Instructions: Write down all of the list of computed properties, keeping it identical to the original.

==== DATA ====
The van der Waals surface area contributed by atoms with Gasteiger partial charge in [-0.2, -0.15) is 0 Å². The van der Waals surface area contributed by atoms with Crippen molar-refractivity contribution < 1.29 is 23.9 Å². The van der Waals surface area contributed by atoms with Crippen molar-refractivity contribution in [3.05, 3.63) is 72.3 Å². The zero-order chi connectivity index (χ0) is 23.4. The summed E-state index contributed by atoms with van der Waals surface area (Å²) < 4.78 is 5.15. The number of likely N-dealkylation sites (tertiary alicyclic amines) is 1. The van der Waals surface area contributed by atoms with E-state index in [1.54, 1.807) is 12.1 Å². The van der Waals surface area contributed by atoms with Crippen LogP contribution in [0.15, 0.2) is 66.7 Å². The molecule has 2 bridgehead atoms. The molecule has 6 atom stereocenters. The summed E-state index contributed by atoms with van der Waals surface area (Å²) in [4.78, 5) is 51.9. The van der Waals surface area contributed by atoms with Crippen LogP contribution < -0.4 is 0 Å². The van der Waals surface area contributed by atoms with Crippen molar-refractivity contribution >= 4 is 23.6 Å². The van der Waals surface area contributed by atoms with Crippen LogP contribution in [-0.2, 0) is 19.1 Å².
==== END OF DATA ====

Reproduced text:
The van der Waals surface area contributed by atoms with Gasteiger partial charge in [-0.2, -0.15) is 0 Å². The van der Waals surface area contributed by atoms with Crippen molar-refractivity contribution < 1.29 is 23.9 Å². The van der Waals surface area contributed by atoms with Crippen molar-refractivity contribution in [3.05, 3.63) is 72.3 Å². The zero-order chi connectivity index (χ0) is 23.4. The summed E-state index contributed by atoms with van der Waals surface area (Å²) < 4.78 is 5.15. The number of likely N-dealkylation sites (tertiary alicyclic amines) is 1. The van der Waals surface area contributed by atoms with E-state index in [1.54, 1.807) is 12.1 Å². The van der Waals surface area contributed by atoms with Crippen LogP contribution in [0.15, 0.2) is 66.7 Å². The molecule has 2 bridgehead atoms. The molecule has 6 atom stereocenters. The summed E-state index contributed by atoms with van der Waals surface area (Å²) in [4.78, 5) is 51.9. The van der Waals surface area contributed by atoms with Crippen LogP contribution < -0.4 is 0 Å². The van der Waals surface area contributed by atoms with Crippen molar-refractivity contribution >= 4 is 23.6 Å². The van der Waals surface area contributed by atoms with Crippen LogP contribution in [-0.2, 0) is 19.1 Å².